Gevo signs iDGs offtake with nation's largest feed producer

By Kris Bevill | January 11, 2012

Colorado-based butanol producer Gevo Inc. announced it has signed an offtake and marketing agreement with Minnesota-based national feed provider Land O’Lakes Purina Feed LLC for isobutanol coproducts, dried and modified wet distillers grains, produced at a former corn ethanol plant in Luverne, Minn. Last May, Gevo began retrofitting the facility acquired in 2010 to produce corn-based isobutanol. It expects to begin commercial-scale isobutanol production in the first half of this year, ramping up towards the plant’s full capacity of 18 MMgy in the second half of the year. When fully operational, Gevo’s Luverne plant is expected to produce between 60,000 and 70,000 tons of iDGs annually. The company is not releasing an estimated production amount for 2012.

“Corn is interesting as a feedstock because it has both protein and carbohydrates,” Gevo CEO Patrick Gruber said. “Producing protein and animal feed from agriculture is extremely important, and selling the protein for feed, and using the excess carbohydrate for chemicals and fuels makes great sense given the fact that almost all of the nutritional value of corn can be captured in the animal feed product.”

The term “distillers grains” has traditionally been used to refer to a product produced as a result of ethanol fermentation. To make the distinction between feed derived from butanol production and traditional distillers grains, Gevo has trademarked the acronym iDGs to refer to its isobutanol distillers grains. Aside from the terminology, however, Gevo executives say there is no difference between its product and distillers grains produced at ethanol plants. “The only thing we’re fermenting off is the starch, so all of the other pieces will be the same as traditional distillers grain,” Glenn Johnston, vice president of regulatory affairs at Gevo, said. The company employed the expertise of a toxicologist to evaluate the product and determined that it can be safely used as an animal feed, but Gevo has also filed a dossier with the U.S. Food and Drug Administration to review the product, Johnston said.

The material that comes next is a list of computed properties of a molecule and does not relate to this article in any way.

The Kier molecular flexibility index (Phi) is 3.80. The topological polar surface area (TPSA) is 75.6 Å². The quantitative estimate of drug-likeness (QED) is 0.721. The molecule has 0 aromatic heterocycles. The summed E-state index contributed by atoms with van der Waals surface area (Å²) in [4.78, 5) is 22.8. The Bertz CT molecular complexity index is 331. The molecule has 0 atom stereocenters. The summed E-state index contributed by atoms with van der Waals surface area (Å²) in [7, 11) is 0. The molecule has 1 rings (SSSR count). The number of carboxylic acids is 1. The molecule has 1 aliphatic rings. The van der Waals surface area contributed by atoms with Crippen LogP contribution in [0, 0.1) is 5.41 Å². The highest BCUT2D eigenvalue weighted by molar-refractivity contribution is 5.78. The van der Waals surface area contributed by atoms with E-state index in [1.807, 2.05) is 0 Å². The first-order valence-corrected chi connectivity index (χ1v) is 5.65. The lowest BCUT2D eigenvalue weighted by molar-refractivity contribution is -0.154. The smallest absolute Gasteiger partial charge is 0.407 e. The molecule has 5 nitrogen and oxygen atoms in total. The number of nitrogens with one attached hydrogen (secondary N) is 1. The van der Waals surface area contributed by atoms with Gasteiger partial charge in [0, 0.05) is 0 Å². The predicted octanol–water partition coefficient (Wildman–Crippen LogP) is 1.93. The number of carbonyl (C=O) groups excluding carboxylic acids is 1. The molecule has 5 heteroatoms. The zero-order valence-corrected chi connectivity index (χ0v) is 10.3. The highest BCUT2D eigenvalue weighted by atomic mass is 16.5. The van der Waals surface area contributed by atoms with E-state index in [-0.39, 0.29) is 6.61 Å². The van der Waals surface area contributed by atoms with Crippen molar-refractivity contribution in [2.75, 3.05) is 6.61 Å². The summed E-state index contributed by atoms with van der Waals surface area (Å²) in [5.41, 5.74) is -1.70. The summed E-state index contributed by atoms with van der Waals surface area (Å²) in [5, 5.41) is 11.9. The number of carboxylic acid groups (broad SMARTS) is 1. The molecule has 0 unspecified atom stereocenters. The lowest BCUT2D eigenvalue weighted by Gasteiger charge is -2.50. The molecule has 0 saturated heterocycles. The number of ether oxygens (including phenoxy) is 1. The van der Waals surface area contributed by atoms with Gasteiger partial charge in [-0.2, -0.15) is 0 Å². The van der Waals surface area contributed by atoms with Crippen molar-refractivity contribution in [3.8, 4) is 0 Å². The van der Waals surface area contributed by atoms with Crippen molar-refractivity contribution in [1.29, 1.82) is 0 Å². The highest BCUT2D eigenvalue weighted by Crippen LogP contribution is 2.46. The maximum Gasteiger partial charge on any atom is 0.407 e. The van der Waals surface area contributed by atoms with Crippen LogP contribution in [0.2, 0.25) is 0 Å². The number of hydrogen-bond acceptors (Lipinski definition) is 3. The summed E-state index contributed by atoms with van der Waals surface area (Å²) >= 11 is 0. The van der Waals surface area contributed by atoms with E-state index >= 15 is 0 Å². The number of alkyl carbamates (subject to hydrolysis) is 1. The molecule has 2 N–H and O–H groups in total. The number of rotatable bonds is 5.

John Hany, director of direct ship merchandising and distillers grains marketing for Land O’Lakes Purina Feed, expressed enthusiasm over the potential for Gevo’s feed product. “When a partnership is developed between the technological expertise of Gevo and the research capabilities and customer networks of Land O’Lakes Purina Feed, it presents another opportunity to add value to grain farmers and livestock producers alike,” he said. “We are very excited about our future together and the potential gains that may be had by all involved.”

Brant DeMuth, Gevo’s executive vice president of strategy and corporate development, said the company is not disclosing a pricing strategy for its iDGs, but that it expects them to be competitive with traditional distillers grains, at least initially. “The objective of our relationship with Land O’Lakes is to enhance the value, and we anticipate being able to do that,” he said. By developing value-added products that promote animal growth and nutritional value, for example, Gevo’s iDGs would be able demand a premium price on the market, further offsetting the company’s net carbohydrate costs. Gevo declined to release specific details on feed enhancement plans, but Johnston said the company is exploring a model similar to that used by Cargill Inc. to create its premium feed products.